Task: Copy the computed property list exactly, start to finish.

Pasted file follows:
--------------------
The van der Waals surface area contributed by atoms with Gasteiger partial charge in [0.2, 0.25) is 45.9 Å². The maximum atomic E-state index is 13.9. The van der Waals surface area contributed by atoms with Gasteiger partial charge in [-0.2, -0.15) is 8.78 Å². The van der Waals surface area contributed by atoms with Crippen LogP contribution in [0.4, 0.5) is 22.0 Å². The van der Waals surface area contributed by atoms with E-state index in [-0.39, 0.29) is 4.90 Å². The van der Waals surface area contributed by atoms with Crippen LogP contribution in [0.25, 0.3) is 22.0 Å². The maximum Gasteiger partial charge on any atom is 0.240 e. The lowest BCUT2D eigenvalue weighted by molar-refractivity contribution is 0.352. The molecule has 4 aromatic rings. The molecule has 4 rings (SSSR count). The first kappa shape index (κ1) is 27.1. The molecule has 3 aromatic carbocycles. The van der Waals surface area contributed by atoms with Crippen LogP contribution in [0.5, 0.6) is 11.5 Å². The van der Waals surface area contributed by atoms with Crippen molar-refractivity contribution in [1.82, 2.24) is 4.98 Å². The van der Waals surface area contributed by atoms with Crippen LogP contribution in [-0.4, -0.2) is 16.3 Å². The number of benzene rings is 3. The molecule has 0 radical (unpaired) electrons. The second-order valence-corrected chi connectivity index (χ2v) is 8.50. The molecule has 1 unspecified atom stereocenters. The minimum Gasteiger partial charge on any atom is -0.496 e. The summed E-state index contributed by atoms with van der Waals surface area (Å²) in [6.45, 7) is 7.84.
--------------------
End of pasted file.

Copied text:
The van der Waals surface area contributed by atoms with Gasteiger partial charge in [0.2, 0.25) is 45.9 Å². The maximum atomic E-state index is 13.9. The van der Waals surface area contributed by atoms with Gasteiger partial charge in [-0.2, -0.15) is 8.78 Å². The van der Waals surface area contributed by atoms with Crippen LogP contribution in [0.4, 0.5) is 22.0 Å². The van der Waals surface area contributed by atoms with E-state index in [-0.39, 0.29) is 4.90 Å². The van der Waals surface area contributed by atoms with Crippen LogP contribution in [0.25, 0.3) is 22.0 Å². The maximum Gasteiger partial charge on any atom is 0.240 e. The lowest BCUT2D eigenvalue weighted by molar-refractivity contribution is 0.352. The molecule has 4 aromatic rings. The molecule has 4 rings (SSSR count). The first kappa shape index (κ1) is 27.1. The molecule has 3 aromatic carbocycles. The van der Waals surface area contributed by atoms with Crippen LogP contribution in [0.5, 0.6) is 11.5 Å². The van der Waals surface area contributed by atoms with Crippen molar-refractivity contribution in [1.82, 2.24) is 4.98 Å². The van der Waals surface area contributed by atoms with Crippen LogP contribution in [-0.4, -0.2) is 16.3 Å². The number of benzene rings is 3. The molecule has 0 radical (unpaired) electrons. The second-order valence-corrected chi connectivity index (χ2v) is 8.50. The molecule has 1 unspecified atom stereocenters. The minimum Gasteiger partial charge on any atom is -0.496 e. The summed E-state index contributed by atoms with van der Waals surface area (Å²) in [6.45, 7) is 7.84.